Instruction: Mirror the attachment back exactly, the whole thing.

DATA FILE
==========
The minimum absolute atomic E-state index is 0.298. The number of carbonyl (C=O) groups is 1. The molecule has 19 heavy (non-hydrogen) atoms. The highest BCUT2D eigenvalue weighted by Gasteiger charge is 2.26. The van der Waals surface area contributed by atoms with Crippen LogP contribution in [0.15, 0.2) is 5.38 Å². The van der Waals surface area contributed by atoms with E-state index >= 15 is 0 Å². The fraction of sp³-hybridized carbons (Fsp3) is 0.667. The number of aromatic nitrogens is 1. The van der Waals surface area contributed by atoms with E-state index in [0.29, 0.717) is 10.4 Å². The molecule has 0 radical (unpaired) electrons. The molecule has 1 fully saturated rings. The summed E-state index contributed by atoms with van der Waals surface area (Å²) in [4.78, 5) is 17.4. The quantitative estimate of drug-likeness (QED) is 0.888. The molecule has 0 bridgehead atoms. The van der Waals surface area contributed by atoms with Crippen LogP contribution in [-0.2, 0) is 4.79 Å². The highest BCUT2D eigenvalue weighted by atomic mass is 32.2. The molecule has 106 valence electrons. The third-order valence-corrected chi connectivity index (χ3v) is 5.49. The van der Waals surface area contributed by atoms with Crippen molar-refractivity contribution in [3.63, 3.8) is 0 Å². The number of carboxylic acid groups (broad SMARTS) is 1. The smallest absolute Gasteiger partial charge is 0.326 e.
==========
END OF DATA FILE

The minimum absolute atomic E-state index is 0.298. The number of carbonyl (C=O) groups is 1. The molecule has 19 heavy (non-hydrogen) atoms. The highest BCUT2D eigenvalue weighted by Gasteiger charge is 2.26. The van der Waals surface area contributed by atoms with Crippen LogP contribution in [0.15, 0.2) is 5.38 Å². The van der Waals surface area contributed by atoms with E-state index >= 15 is 0 Å². The fraction of sp³-hybridized carbons (Fsp3) is 0.667. The number of aromatic nitrogens is 1. The van der Waals surface area contributed by atoms with E-state index in [0.29, 0.717) is 10.4 Å². The molecule has 0 radical (unpaired) electrons. The molecule has 1 fully saturated rings. The summed E-state index contributed by atoms with van der Waals surface area (Å²) in [4.78, 5) is 17.4. The quantitative estimate of drug-likeness (QED) is 0.888. The molecule has 0 bridgehead atoms. The van der Waals surface area contributed by atoms with Crippen LogP contribution in [-0.2, 0) is 4.79 Å². The highest BCUT2D eigenvalue weighted by atomic mass is 32.2. The molecule has 106 valence electrons. The third-order valence-corrected chi connectivity index (χ3v) is 5.49. The van der Waals surface area contributed by atoms with Crippen molar-refractivity contribution in [3.63, 3.8) is 0 Å². The number of carboxylic acid groups (broad SMARTS) is 1. The smallest absolute Gasteiger partial charge is 0.326 e.